Memorial was founded in the Soviet Union in 1987 to ensure the memory of the victims of communist repression. He continued to compile information on human rights violations and to follow the fate of political prisoners in Russia. The country’s highest court ordered it closed in December, the latest step in a relentless crackdown on rights activists, independent media and opposition supporters.
Tatyana Glushkova, a board member of the Memorial Human Rights Defense Center, said one of the reasons the Kremlin sees the group as a threat is because it understands and educates people about the “parallels between the regime of Putin and the Soviet regime”.
Glushkova noted that the award came on the day the group was due to appear in court again – this time on a case related to its office building in Moscow. The court later ordered the confiscation of the building at the request of the government.
The Center for Civil Liberties was founded in 2007 to promote human rights and democracy in Ukraine during a time of turmoil in the country. Following the Russian invasion in February, the group worked to document Russian war crimes against Ukrainian civilians.
“The center is playing a pioneering role in holding perpetrators accountable for their crimes,” Reiss-Andersen said.
A researcher at the center, Volodymyr Yavorskyi, said the award was important for the organization because “for many years we worked in an invisible country”.
“Human rights activity is the main weapon against war,” said Yavorskyi, who is married to a Belarusian and lived in the Belarusian capital, Minsk, until May 2021, when he died. was expelled with his 9-year-old son. He has been banned from entering Belarus for 10 years and said law enforcement beat him during interrogations.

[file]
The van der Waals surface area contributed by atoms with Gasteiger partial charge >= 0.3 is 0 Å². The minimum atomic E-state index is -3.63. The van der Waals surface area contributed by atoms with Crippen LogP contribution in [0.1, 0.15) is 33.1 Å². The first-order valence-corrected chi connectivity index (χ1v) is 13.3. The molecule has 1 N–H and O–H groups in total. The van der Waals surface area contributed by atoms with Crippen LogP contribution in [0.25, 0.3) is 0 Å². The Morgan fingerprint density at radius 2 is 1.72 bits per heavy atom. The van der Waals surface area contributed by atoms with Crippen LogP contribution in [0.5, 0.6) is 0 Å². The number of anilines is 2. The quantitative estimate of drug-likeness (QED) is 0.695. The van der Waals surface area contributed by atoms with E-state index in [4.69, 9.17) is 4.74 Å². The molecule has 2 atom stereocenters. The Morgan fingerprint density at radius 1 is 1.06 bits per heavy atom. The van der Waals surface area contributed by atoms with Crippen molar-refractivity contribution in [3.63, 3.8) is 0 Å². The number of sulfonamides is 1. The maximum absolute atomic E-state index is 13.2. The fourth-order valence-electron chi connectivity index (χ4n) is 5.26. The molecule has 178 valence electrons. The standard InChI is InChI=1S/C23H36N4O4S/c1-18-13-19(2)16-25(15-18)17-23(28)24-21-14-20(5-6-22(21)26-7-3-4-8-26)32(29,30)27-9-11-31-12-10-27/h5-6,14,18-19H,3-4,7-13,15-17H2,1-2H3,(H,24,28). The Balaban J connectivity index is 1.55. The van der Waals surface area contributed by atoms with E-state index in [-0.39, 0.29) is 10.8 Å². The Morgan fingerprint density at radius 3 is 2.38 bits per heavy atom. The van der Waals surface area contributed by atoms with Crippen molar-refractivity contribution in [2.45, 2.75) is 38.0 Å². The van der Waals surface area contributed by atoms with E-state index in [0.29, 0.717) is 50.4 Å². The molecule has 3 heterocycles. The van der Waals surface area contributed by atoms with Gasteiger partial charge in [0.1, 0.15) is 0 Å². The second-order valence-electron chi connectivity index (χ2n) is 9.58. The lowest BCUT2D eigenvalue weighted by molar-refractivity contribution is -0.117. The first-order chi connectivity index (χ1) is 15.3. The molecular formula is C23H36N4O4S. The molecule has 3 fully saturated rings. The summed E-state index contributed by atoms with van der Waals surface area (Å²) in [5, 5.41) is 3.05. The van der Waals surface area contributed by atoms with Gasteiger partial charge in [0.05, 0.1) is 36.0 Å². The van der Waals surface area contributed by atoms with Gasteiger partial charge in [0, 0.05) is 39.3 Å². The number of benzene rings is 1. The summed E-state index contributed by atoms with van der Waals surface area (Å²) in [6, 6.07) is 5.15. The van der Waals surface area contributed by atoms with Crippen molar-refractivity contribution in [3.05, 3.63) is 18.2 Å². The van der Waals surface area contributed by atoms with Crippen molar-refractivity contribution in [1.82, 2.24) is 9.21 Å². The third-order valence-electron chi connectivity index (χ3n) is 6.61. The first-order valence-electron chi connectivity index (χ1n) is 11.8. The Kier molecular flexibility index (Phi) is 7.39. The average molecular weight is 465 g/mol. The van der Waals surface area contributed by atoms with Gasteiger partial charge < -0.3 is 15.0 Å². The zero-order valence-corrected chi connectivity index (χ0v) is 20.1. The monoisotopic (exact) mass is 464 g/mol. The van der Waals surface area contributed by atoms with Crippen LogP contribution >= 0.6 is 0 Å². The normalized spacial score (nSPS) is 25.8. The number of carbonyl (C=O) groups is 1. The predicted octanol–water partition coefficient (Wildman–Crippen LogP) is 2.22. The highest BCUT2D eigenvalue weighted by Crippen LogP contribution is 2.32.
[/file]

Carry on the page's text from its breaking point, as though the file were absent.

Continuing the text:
The prize has a cash reward of 10 million Swedish krona (nearly $900,000) and will be presented on December 10. The money comes from a bequest left by the prize’s creator, Swedish inventor Alfred Nobel, in 1895.
Besides Bialiatski, three other winners received the award while in prison or in detention. German pacifist Carl von Ossietzky won in 1935, infuriating Adolf Hitler. Aung San Suu Kyi was under house arrest in Myanmar when she won in 1991. Chinese dissident Liu Xiaobo was serving an 11-year sentence when he received the Nobel Prize in 2010 and remained imprisoned until his death in liver cancer in 2017.
If Bialiatski is unable to receive the prize in person, he can ask a representative to collect it for him, as Polish winner Lech Walesa did in 1983, said Olav Njoelstad, secretary of the prize committee. . Alternatively, the committee could choose to symbolically place an empty chair on the stage, as they did when Liu won.
Jordans reported from Berlin and Gera from Warsaw, Poland. Sabra Ayres in Kyiv; Harriet Morris and Yuras Karmanau in Tallinn, Estonia; David Keyton and Karl Ritter in Stockholm; John Leicester in Le Pecq, France, and Boubkar Benzebat in Paris contributed to this story.